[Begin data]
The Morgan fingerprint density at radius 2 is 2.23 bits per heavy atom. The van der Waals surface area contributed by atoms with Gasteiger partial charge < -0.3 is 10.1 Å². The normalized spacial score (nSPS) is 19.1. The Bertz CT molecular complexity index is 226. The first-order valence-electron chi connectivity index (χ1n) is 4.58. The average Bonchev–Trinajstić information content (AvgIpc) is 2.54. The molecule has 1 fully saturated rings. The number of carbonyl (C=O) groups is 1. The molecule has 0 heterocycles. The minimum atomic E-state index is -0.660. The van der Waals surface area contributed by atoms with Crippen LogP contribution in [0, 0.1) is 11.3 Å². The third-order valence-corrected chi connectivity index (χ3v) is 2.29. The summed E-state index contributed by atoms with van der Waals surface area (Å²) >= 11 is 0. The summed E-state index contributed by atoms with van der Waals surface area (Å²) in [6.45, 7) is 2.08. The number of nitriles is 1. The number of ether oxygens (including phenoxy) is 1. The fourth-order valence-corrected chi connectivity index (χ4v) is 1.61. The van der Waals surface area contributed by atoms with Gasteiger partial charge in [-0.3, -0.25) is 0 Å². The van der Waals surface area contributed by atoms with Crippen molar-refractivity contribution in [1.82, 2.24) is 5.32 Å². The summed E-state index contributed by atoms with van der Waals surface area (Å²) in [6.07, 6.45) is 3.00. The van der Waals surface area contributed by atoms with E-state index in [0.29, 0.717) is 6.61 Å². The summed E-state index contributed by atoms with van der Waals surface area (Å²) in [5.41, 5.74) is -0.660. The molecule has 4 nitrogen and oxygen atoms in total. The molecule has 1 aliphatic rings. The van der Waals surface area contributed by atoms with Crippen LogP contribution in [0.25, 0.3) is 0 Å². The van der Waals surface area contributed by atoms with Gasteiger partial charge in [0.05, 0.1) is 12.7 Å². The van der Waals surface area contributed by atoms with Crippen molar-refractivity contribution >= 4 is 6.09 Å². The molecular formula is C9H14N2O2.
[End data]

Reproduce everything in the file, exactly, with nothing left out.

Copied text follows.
The Morgan fingerprint density at radius 2 is 2.23 bits per heavy atom. The van der Waals surface area contributed by atoms with Gasteiger partial charge < -0.3 is 10.1 Å². The normalized spacial score (nSPS) is 19.1. The Bertz CT molecular complexity index is 226. The first-order valence-electron chi connectivity index (χ1n) is 4.58. The average Bonchev–Trinajstić information content (AvgIpc) is 2.54. The molecule has 1 fully saturated rings. The number of carbonyl (C=O) groups is 1. The molecule has 0 heterocycles. The minimum atomic E-state index is -0.660. The van der Waals surface area contributed by atoms with Crippen LogP contribution in [0, 0.1) is 11.3 Å². The third-order valence-corrected chi connectivity index (χ3v) is 2.29. The summed E-state index contributed by atoms with van der Waals surface area (Å²) >= 11 is 0. The summed E-state index contributed by atoms with van der Waals surface area (Å²) in [6.45, 7) is 2.08. The number of nitriles is 1. The number of ether oxygens (including phenoxy) is 1. The fourth-order valence-corrected chi connectivity index (χ4v) is 1.61. The van der Waals surface area contributed by atoms with Gasteiger partial charge in [-0.3, -0.25) is 0 Å². The van der Waals surface area contributed by atoms with Crippen molar-refractivity contribution in [1.82, 2.24) is 5.32 Å². The summed E-state index contributed by atoms with van der Waals surface area (Å²) in [6.07, 6.45) is 3.00. The van der Waals surface area contributed by atoms with E-state index in [0.29, 0.717) is 6.61 Å². The summed E-state index contributed by atoms with van der Waals surface area (Å²) in [5.41, 5.74) is -0.660. The molecule has 4 nitrogen and oxygen atoms in total. The molecule has 1 aliphatic rings. The van der Waals surface area contributed by atoms with Crippen LogP contribution in [0.25, 0.3) is 0 Å². The van der Waals surface area contributed by atoms with Gasteiger partial charge in [0.05, 0.1) is 12.7 Å². The van der Waals surface area contributed by atoms with Crippen molar-refractivity contribution >= 4 is 6.09 Å². The molecular formula is C9H14N2O2.